As many of you know, Facebook has as “memories” feature that enables you to look back on posts from years past. Apparently I posted this video 2 years ago:
Every musician should heed this advice. We all have interests outside of music (well, we should, anyway!) that we want to dedicate time to. For me, I like to swim, run, and spend time with my family. I don’t really want to be spending hours and hours in the practice room like I did when I was younger. I wish I figured this out a decade ago!
It is especially a good reminder right now. I’m still on maternity leave, but that doesn’t mean that I have a lot of time on my hands. A three month old baby takes up a lot of time! Especially when he’s so cute, haha. Plus having family visiting (my parents are here on the island right now), it doesn’t leave that much time for clarinet practice.
For me, organization and planning is key. For the upcoming Navy Band audition, I have organized the excerpts into groups – finger technique, articulation, and musicality. I also identified excerpts that I have worked on in the past versus excerpts that I have never worked on. For the first few weeks, I’m only practicing the excerpts that are technically challenging. Finger technique is my weakest area, so for me it makes sense to spend the most time on those excerpts. And then I’ve gone further and separated those technical excerpts into three more groups. I focus on one group of excerpts per practice session. Over three practice sessions, I get to all of the excerpts. This seems to work really well for me since the daily goal is relatively small and it keeps my brain from burning out.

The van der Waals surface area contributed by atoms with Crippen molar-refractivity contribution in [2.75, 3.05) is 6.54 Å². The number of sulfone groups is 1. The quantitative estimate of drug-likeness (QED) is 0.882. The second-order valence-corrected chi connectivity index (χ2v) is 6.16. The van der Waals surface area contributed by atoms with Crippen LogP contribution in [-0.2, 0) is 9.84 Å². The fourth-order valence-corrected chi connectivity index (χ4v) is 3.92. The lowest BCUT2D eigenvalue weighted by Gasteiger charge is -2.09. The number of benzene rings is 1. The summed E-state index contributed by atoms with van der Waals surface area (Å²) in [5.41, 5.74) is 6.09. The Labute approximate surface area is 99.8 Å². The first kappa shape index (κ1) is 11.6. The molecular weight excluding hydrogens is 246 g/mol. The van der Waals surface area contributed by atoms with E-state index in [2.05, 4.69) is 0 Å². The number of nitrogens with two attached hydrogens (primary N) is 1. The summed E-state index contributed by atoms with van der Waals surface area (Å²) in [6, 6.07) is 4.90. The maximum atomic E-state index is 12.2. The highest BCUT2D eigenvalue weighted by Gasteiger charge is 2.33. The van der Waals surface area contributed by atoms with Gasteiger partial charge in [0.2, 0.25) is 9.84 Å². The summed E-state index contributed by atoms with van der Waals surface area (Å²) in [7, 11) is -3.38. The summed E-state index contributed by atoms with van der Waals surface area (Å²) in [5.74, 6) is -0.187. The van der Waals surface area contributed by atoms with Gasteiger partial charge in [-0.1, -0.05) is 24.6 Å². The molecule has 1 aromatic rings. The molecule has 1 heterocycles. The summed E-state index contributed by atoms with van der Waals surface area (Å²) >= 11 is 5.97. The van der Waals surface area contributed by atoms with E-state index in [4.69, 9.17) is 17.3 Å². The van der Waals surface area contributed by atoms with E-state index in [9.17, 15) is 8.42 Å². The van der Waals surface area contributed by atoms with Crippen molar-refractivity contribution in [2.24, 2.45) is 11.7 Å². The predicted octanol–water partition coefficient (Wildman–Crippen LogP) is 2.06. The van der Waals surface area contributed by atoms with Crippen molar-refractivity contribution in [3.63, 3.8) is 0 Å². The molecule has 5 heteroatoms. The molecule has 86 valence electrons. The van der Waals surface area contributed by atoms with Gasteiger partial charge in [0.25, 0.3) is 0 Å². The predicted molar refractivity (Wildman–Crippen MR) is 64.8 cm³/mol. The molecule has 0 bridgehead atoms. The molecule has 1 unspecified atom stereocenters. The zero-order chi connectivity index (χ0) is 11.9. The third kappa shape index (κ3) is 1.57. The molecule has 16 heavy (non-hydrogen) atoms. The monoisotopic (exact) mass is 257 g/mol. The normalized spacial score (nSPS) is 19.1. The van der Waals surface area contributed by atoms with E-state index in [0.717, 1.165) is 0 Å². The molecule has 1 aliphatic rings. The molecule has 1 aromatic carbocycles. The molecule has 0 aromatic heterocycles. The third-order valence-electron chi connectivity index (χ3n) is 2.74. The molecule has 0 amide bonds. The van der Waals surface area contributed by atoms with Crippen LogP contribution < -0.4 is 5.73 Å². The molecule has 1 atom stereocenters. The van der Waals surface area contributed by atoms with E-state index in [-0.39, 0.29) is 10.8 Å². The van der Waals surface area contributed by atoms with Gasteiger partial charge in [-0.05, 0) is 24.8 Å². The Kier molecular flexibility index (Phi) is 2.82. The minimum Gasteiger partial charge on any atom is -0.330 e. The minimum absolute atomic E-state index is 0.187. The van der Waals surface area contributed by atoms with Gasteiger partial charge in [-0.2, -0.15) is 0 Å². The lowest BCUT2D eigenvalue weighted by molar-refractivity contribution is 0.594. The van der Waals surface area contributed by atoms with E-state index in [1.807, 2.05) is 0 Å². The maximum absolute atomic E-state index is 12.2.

The most important aspect that I have worked into my routine is writing down specific practice goals on each excerpt for the next session. This gives me clear direction for the next time. I don’t waste time thinking about what I’m going to work on that day because its already been decided! I make a journal sheet for each excerpt. Here’s an example:
And I try not to quit unless I achieve the goal I set for myself the previous session. Sometimes it takes five minutes, sometimes thirty. I do try to make it realistic as I can, but as you can see in the example above, I actually had to cross out and revise my goal from March 10. One of the rules I set for myself is to stop and reassess or take a break when things start getting frustrating. Frustrated practice is almost as bad as unfocused practice.
So far, so good. I’m making progress. As I mentioned before, my parents are here in Hawaii visiting us and their new grandson, so I often don’t get a chance to practice (I just practiced for the first time in four days yesterday). But its ok! I’m trying not to stress about it too much. I’m thanking my lucky stars that most of the excerpts on the audition list are ones I have studied before. That makes things much easier. The last audition I took was such a hard one! I’m not having to spend as much time woodshedding as I did a year and a half ago. I really don’t have time for that!
I’ll have more time to dedicate to practice once I go back to work in four weeks. Practicing at home is really distracting sometimes. Especially with such a cute baby who is constantly discovering his world!